But that burden was not met. First, the substantive rights of the shareholders to the protections of the 1933 Act were not “disrupted.” By mandating a federal forum, the FFP affected only the procedural aspect of forum selection. Importantly, the Court considered the FFP to be “cautiously and narrowly drafted to only address the choice of forum, but leave intact all of the substantive rights and remedies (and the right to a jury trial) provided to investors under the Securities Act of 1933.” The FFP did not result in any “procedural loss of Due Process, as [shareholders] can present their federal law claims to a federal court, in a state or province of a state close to their residence, have the opportunity for discovery, and trial by jury. There is even greater authority in federal court to obtain personal jurisdiction over defendants, and to subpoena witnesses to trial.” Nor could the Court conclude the FFP was “unfair or unreasonable” in light of the decision in Drulias, which had held all of the same elements as present in this instance to not be unfair or unreasonable. In fact, the absence of a shareholder vote in Drulias made that situation even more “unfair.”
Similarly, the Court held that the FFP was not illegal under California law, nor did it violate any California statute or public policy. And even applying an “unconscionability” standard, the Court found that the FFP was only “procedurally unconscionable”—similar to an adhesion contract and “buried in a prolix printed form.” But the provision was not substantively unconscionable: according to the Defendants and the Delaware Supreme Court, “the purpose of the FFP is to protect the corporation and its officers and directors from spending time, money, and effort in dealing with competing shareholders lawsuits pending in state and federal court. Is this a ‘justification’ for a ‘legitimate commercial need’? Perhaps. Does it ‘shock the conscience’? Not really.”
However, the FFP could be illegal, contrary to public policy or unconscionable if it were “shown to be unconstitutional or illegal under federal law. Plaintiffs had a heavy burden; and Plaintiffs have no federal law actually holding that the forum selection clauses are unconstitutional or illegal under federal law.” The Court viewed the “real culprit of Plaintiffs’ dismay” to be “the broad scope of Section 102 of the Delaware General Corporation Law, which the Delaware Supreme Court has held goes beyond the regulation of internal affairs of a corporation or of intrastate commerce.” But that was not a question this Court could decide.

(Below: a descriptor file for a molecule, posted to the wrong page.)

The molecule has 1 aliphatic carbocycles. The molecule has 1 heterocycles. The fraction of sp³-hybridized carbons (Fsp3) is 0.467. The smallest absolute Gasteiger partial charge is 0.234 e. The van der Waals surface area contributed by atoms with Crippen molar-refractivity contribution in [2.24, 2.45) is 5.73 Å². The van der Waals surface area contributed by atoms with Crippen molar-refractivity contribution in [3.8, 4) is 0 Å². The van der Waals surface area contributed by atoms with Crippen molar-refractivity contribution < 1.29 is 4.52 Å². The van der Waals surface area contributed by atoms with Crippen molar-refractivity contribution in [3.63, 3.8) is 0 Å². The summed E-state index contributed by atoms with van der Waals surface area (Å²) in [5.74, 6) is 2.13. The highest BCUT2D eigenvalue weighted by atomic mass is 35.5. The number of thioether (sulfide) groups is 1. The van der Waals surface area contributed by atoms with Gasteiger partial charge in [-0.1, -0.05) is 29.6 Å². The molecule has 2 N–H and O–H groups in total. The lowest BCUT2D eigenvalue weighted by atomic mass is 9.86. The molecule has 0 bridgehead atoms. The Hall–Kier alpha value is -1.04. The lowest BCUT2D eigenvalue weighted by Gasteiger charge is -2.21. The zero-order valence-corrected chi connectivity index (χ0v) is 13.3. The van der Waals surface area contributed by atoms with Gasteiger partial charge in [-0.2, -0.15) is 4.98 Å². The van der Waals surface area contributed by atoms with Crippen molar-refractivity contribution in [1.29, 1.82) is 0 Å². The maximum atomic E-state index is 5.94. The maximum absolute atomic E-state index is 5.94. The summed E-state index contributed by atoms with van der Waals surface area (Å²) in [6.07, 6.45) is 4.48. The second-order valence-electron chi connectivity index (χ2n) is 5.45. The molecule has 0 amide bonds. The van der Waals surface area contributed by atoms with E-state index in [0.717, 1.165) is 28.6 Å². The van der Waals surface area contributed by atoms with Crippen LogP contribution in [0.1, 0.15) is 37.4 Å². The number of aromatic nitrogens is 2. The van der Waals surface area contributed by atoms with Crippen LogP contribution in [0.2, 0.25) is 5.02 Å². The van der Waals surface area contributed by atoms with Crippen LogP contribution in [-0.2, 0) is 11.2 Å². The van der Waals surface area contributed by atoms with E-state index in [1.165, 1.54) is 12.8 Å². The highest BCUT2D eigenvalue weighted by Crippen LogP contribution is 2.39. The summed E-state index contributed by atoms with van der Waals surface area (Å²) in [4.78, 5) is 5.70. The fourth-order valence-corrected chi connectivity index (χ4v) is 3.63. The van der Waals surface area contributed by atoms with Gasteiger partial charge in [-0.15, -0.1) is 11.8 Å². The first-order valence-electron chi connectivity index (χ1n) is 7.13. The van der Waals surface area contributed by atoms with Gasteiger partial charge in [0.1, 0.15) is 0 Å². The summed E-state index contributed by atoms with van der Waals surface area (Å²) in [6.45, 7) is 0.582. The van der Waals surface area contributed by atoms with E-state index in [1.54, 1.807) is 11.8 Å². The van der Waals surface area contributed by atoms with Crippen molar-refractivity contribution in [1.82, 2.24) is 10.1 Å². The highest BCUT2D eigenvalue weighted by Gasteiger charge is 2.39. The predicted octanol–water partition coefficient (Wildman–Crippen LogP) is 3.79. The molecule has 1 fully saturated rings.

As a result of this case, there is now precedent from at least one court in California enforcing a Delaware FFP. Notably, the FFP in question was “cautiously and narrowly drafted to only address the choice of forum.” And it did not mandate any particular federal court as the venue, but instead left the decision as to venue to the parties, apparently a key factor to the Court. Another case involving the enforceability of an FFP is also currently pending in California against Dropbox. (See this PubCo post.) Whether that court follows the lead set in Restoration Robotics remains to be seen.
In Dropbox, the plaintiffs had also contended that the court should not allow Delaware law to regulate whether a California court has jurisdiction over a federal law claim—that would violate not only the ’33 Act, but also the Commerce Clause and the Supremacy Clause and would be impermissible under California law. In reply, Dropbox argued that, because they “define and regulate the relationship between the corporation and its directors, officers, and shareholders,” corporate bylaws are “a matter of internal affairs,” the validity of which should be determined by the state of incorporation under the internal affairs doctrine as established in Edgar. That is true, Dropbox maintained, regardless of the subject matter of the bylaws—even if they relate to intra-corporate matters. The plaintiffs, Dropbox contended, could not cite “a single case in which a court—in California or elsewhere—has ever held that the validity of a bylaw is governed by the law of a state other than the state of incorporation.”
An amicus brief, filed on behalf of two former Chancery Court judges, four former Delaware Supreme Court justices and a former SEC commissioner, citing Edgar and McDermott, also focused on the internal affairs doctrine, but from a different angle. With regard to enforceability, they contended, the very allegations in the complaints required that the “internal affairs doctrine must apply.” The “complaints arise from ‘internal’ corporate conduct on the part of Dropbox’s directors and officers and the plaintiffs’ status as stockholders”: allegations that the plaintiffs purchased shares in the IPO and, in at least one case, from insiders, and that the registration statement, which they alleged contained false or misleading statements, was reviewed and signed by the board and senior executives. According to the amici, “[t]hose are all internal matters ‘peculiar to the relationship among or between the corporation and its current officers, directors, and shareholders.’” Because all of those aspects were internal, the question of governing law regarding the validity of the FFP, which would determine how those matters were to be resolved, must be internal. Accordingly, they concluded, under the internal affairs doctrine, the validity of the FFP must be governed by Delaware law.
Moreover, they contended, “[n]othing in Sciabacucchi, or in similar Delaware precedent, represents an attempt by Delaware to reach out beyond the proper purview of that state’s law. Rather, that decision gives Delaware corporations a tool, authorized under Delaware law, for ensuring that claims fundamentally based on a plaintiff’s status as an owner of company stock are litigated in a single, efficient forum, thus avoiding the kind of duplicative litigation that imposes unnecessary costs on the company, its investors, and its other stakeholders.” All the FFP does is direct federal claims by shareholders to a federal court, they said.